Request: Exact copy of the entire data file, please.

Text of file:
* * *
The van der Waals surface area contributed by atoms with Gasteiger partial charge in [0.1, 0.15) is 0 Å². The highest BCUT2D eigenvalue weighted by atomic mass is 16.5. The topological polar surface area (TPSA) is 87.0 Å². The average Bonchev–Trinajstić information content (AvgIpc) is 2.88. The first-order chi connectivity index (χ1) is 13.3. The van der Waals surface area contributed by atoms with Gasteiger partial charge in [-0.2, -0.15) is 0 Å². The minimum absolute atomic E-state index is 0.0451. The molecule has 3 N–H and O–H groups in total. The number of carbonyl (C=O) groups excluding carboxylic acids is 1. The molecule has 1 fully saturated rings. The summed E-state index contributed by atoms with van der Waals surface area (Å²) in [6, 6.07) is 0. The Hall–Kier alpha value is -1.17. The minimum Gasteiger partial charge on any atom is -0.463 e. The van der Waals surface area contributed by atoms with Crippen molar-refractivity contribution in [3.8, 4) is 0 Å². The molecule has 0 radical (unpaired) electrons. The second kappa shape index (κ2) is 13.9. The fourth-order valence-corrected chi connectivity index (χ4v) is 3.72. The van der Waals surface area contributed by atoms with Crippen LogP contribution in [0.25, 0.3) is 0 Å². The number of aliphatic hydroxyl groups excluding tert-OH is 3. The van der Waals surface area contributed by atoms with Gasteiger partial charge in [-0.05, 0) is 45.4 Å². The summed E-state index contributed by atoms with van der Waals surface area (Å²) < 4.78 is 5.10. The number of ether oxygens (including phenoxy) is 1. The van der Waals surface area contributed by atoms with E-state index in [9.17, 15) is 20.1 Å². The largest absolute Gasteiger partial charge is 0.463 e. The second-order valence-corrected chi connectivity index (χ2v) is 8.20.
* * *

The van der Waals surface area contributed by atoms with Gasteiger partial charge in [0.1, 0.15) is 0 Å². The highest BCUT2D eigenvalue weighted by atomic mass is 16.5. The topological polar surface area (TPSA) is 87.0 Å². The average Bonchev–Trinajstić information content (AvgIpc) is 2.88. The first-order chi connectivity index (χ1) is 13.3. The van der Waals surface area contributed by atoms with Gasteiger partial charge in [-0.2, -0.15) is 0 Å². The minimum absolute atomic E-state index is 0.0451. The molecule has 3 N–H and O–H groups in total. The number of carbonyl (C=O) groups excluding carboxylic acids is 1. The molecule has 1 fully saturated rings. The summed E-state index contributed by atoms with van der Waals surface area (Å²) in [6, 6.07) is 0. The Hall–Kier alpha value is -1.17. The minimum Gasteiger partial charge on any atom is -0.463 e. The van der Waals surface area contributed by atoms with Crippen molar-refractivity contribution in [3.8, 4) is 0 Å². The molecule has 0 radical (unpaired) electrons. The second kappa shape index (κ2) is 13.9. The fourth-order valence-corrected chi connectivity index (χ4v) is 3.72. The van der Waals surface area contributed by atoms with Crippen LogP contribution in [0.25, 0.3) is 0 Å². The number of aliphatic hydroxyl groups excluding tert-OH is 3. The van der Waals surface area contributed by atoms with Gasteiger partial charge in [-0.05, 0) is 45.4 Å². The summed E-state index contributed by atoms with van der Waals surface area (Å²) < 4.78 is 5.10. The number of ether oxygens (including phenoxy) is 1. The van der Waals surface area contributed by atoms with E-state index in [9.17, 15) is 20.1 Å². The largest absolute Gasteiger partial charge is 0.463 e. The second-order valence-corrected chi connectivity index (χ2v) is 8.20.